== Debian 7 ==
I exported mysql databases from another server, using the command
mysqldump --all-databases >db.sql, and then imported them into my server's mysql, using the command
mysql <db.sql and in doing so have overwritten my own mysql database.
Luckily for me, no virtual server actually uses their database, so I can remove, re-create in Virtualmin, but there are several wordpress installations with their own databases. I tested a Wordpress installation which still seemed to work, but I don't know where the permissions on these databases lie, so I don't know how much damage I've done.
Needless to say, I don't have a backup.
1) How can I restore/re-create the default user database? 2) Why do the Wordpress installations still work?
Many thanks, Steve
The "mysql" database is what contains all the users and database permissions.
I'm not sure why any of your WordPress databases currently work, unless what it's been overwritten with happens to have the users in it that are needed to access those databases.
There is information here on how to re-create the mysql database with defaults:
Do you happen to have any backups of your Virtual Servers?
If so, after restoring your mysql database, you could then restore those in order to re-create your database users and permissions.
If not, you would probably need to disable, then re-enable, the MySQL feature for your Virtual Servers. However, that would also cause it to delete your databases, so you would need to make backups of those, and re-create them once the users are restored.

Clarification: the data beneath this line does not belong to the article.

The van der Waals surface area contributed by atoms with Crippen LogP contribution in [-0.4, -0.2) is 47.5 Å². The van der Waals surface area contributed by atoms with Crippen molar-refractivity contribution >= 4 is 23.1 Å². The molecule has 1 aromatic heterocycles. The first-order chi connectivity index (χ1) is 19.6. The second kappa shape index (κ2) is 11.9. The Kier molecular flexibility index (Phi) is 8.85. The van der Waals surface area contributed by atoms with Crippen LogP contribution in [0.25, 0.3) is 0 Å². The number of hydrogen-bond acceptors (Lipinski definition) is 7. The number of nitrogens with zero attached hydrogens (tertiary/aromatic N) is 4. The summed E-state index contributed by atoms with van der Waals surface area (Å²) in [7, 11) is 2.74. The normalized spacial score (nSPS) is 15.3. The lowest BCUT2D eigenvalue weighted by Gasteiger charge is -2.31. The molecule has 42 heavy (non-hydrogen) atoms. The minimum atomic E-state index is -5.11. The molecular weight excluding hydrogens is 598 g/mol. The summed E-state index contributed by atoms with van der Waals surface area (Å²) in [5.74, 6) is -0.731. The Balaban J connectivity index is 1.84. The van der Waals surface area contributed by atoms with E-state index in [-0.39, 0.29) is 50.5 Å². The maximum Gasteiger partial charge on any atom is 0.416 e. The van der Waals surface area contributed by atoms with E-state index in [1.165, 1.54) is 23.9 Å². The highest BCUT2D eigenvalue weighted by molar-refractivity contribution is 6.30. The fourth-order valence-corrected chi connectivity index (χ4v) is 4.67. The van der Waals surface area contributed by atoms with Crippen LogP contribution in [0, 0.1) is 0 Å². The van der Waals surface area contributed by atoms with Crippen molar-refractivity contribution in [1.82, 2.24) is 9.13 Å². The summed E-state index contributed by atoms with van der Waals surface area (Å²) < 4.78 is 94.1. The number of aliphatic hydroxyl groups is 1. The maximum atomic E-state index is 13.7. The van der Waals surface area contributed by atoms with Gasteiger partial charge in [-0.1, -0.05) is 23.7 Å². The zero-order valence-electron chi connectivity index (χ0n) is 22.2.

Thank you Eric,
There are several words going round and round in my head at the moment... "backups stupid backups stupid backups etc..."
No, I didn't have a backup.
In the end I installed Virtualmin to a test box and noted the default GRANTS on the virtual servers database and wordpress installation. I then re-instated those grants by hand, getting the password for the wordpress databases from the virtual server's wp-config.php file - which worked.
However, one point to note. If you create the user in the GRANT statement along with IDENTIFIED BY PASSWORD '' (which is good for security otherwise the user won't have a password at all!), it doesn't set the REAL password - something to do with it being a hashed password. You must also separately use SET PASSWORD... in order to set the REAL password.
Many thanks, Steve